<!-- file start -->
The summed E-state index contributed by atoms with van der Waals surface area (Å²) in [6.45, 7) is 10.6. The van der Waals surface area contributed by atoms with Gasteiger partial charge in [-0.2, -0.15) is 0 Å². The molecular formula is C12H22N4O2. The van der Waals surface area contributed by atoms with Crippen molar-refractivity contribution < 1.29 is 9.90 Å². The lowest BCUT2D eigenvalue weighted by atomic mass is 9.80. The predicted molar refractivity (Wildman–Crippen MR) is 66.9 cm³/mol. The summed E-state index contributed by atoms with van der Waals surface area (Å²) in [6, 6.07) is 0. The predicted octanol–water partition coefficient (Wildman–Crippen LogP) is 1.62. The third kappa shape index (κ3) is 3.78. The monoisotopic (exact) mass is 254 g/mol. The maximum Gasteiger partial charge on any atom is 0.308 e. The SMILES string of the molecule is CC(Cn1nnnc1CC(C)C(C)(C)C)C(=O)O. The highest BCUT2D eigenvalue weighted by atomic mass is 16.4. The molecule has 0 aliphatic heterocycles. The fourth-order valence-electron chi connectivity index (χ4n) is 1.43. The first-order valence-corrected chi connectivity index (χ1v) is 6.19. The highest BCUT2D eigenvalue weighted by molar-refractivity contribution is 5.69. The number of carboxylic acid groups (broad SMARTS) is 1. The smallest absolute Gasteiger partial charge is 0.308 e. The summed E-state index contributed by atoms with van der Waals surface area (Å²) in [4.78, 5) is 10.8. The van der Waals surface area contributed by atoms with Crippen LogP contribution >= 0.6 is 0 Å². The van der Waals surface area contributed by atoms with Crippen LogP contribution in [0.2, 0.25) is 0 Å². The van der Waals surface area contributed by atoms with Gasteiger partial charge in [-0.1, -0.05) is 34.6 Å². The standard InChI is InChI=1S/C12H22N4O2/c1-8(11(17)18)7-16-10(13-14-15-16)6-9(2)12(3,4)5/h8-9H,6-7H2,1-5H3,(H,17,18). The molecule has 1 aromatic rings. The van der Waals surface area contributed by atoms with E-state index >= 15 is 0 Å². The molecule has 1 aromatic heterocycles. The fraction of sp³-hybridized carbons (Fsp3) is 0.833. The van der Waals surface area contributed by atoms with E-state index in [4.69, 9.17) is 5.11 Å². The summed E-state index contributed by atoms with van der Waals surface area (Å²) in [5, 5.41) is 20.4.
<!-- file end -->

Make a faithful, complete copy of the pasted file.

The summed E-state index contributed by atoms with van der Waals surface area (Å²) in [6.45, 7) is 10.6. The van der Waals surface area contributed by atoms with Gasteiger partial charge in [-0.2, -0.15) is 0 Å². The molecular formula is C12H22N4O2. The van der Waals surface area contributed by atoms with Crippen molar-refractivity contribution < 1.29 is 9.90 Å². The lowest BCUT2D eigenvalue weighted by atomic mass is 9.80. The predicted molar refractivity (Wildman–Crippen MR) is 66.9 cm³/mol. The summed E-state index contributed by atoms with van der Waals surface area (Å²) in [6, 6.07) is 0. The predicted octanol–water partition coefficient (Wildman–Crippen LogP) is 1.62. The third kappa shape index (κ3) is 3.78. The monoisotopic (exact) mass is 254 g/mol. The maximum Gasteiger partial charge on any atom is 0.308 e. The SMILES string of the molecule is CC(Cn1nnnc1CC(C)C(C)(C)C)C(=O)O. The highest BCUT2D eigenvalue weighted by atomic mass is 16.4. The molecule has 0 aliphatic heterocycles. The fourth-order valence-electron chi connectivity index (χ4n) is 1.43. The first-order valence-corrected chi connectivity index (χ1v) is 6.19. The highest BCUT2D eigenvalue weighted by molar-refractivity contribution is 5.69. The number of carboxylic acid groups (broad SMARTS) is 1. The smallest absolute Gasteiger partial charge is 0.308 e. The summed E-state index contributed by atoms with van der Waals surface area (Å²) in [4.78, 5) is 10.8. The van der Waals surface area contributed by atoms with Crippen LogP contribution >= 0.6 is 0 Å². The van der Waals surface area contributed by atoms with Crippen LogP contribution in [0.2, 0.25) is 0 Å². The van der Waals surface area contributed by atoms with Gasteiger partial charge in [-0.1, -0.05) is 34.6 Å². The standard InChI is InChI=1S/C12H22N4O2/c1-8(11(17)18)7-16-10(13-14-15-16)6-9(2)12(3,4)5/h8-9H,6-7H2,1-5H3,(H,17,18). The molecule has 1 aromatic rings. The van der Waals surface area contributed by atoms with E-state index >= 15 is 0 Å². The molecule has 1 aromatic heterocycles. The fraction of sp³-hybridized carbons (Fsp3) is 0.833. The van der Waals surface area contributed by atoms with E-state index in [4.69, 9.17) is 5.11 Å². The summed E-state index contributed by atoms with van der Waals surface area (Å²) in [5, 5.41) is 20.4.